It’s actually unusual these days for entire families to live in the same neighborhood, town or even city or state. As more people move away from their hometown, the issue of caring for parents in other areas becomes ever more common.
When parents who live in other cities or other states start to show signs that they need help with their day-to-day care, the challenges can be significant. Read some advice and tips for long distance senior care, when you have an aging parent who lives in another state, and when an elder law attorney can help.
Determining Necessary Care
The first thing you need to do is make a checklist to determine what your loved one can still do, and what kind of help they need. Will an occasional visit and regular phone calls to check in handle the situation, or do they have more serious medical issues for which you need to prepare? Consider the following questions:
- Do your parents need skilled care and medical aides?
- Do they need help with daily activities, hygiene and care?
- Is transportation to medical and doctor’s appointments an issue?
- Will they need to make accessibility modifications to their homes?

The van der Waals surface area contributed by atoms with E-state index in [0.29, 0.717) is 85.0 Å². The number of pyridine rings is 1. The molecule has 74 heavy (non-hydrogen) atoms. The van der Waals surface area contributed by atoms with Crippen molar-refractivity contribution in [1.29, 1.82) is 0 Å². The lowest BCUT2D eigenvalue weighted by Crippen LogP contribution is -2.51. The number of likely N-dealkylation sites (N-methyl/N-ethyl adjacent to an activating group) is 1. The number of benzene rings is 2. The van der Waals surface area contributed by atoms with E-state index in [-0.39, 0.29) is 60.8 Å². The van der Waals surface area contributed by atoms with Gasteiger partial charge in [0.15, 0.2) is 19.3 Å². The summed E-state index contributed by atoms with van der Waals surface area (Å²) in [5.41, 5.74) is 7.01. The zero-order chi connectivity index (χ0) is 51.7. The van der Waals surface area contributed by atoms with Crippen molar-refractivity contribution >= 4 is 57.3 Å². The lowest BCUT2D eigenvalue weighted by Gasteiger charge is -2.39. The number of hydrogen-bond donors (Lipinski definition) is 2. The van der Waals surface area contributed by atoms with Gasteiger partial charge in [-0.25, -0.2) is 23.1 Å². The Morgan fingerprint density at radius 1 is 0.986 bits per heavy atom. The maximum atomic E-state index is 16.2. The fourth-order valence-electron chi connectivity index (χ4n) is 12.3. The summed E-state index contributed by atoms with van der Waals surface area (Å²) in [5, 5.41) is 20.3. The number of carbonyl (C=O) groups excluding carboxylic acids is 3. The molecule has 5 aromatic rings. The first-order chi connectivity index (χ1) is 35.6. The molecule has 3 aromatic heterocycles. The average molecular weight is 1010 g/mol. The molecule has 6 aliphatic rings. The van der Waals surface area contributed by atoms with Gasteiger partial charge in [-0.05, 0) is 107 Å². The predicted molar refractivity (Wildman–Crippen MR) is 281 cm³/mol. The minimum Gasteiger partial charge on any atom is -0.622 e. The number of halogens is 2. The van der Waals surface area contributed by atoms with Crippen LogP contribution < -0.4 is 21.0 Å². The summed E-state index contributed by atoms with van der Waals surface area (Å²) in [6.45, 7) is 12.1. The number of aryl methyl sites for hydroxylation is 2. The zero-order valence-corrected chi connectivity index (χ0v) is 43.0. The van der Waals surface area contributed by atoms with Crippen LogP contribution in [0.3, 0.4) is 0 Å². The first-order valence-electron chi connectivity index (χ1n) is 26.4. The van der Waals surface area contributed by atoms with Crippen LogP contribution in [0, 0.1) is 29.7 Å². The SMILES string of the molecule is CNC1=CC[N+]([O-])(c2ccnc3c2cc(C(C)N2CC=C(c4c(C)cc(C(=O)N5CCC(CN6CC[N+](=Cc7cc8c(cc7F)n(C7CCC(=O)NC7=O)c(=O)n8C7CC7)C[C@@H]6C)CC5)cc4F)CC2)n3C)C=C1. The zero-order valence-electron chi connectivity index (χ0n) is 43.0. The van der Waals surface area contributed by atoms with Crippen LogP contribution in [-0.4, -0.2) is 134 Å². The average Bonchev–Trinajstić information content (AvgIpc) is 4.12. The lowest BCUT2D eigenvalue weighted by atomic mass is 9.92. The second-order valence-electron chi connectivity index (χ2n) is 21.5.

- Does dealing with finances present a problem?
- How is their social life? Do they need social opportunities?
These are just a few of the things you may need to consider when determining if your elder loved one is in need of care.
When you first determine that you need help providing long-distance care, the next thing you need to do is gather the resources you have. Since you can’t be there every day if you live far away, you need to determine who can be there. Are there friends or other relatives who live nearby that can help? There’s no shame in asking them to step in.
In addition, local social groups, church groups and the like are good resources to help your loved one. If the medical problems are serious enough, you might look into home healthcare aides that are local to where they live. There are resources available covering everything from in-home medical care to Meals on Wheels to help with grocery shopping and running daily errands.
A few resources you may want to consider include:
- Elder care managers
- Home companion services
- Emergency response hotlines
- Home meal services
- Adult daycare centers
- Senior centers
- Elder Law Attorneys
At some point, you may need to consider that in-home healthcare isn’t enough. There’s no guilt in admitting that it’s time to place your elder loved one in an assisted living facility, but you may have to have a long talk with your parent to establish the need. If they’re not eating right, missing medications or overdosing, having trouble with finances, home maintenance or hygiene, if they can’t drive or get to their appointments, they may need more help than you can provide.
If you’re having trouble with long distance senior care and aren’t sure where to go next, an elder law attorney can help. Stano Law provides help to Ohio seniors with a variety of elder law needs. For more information, give us a call today.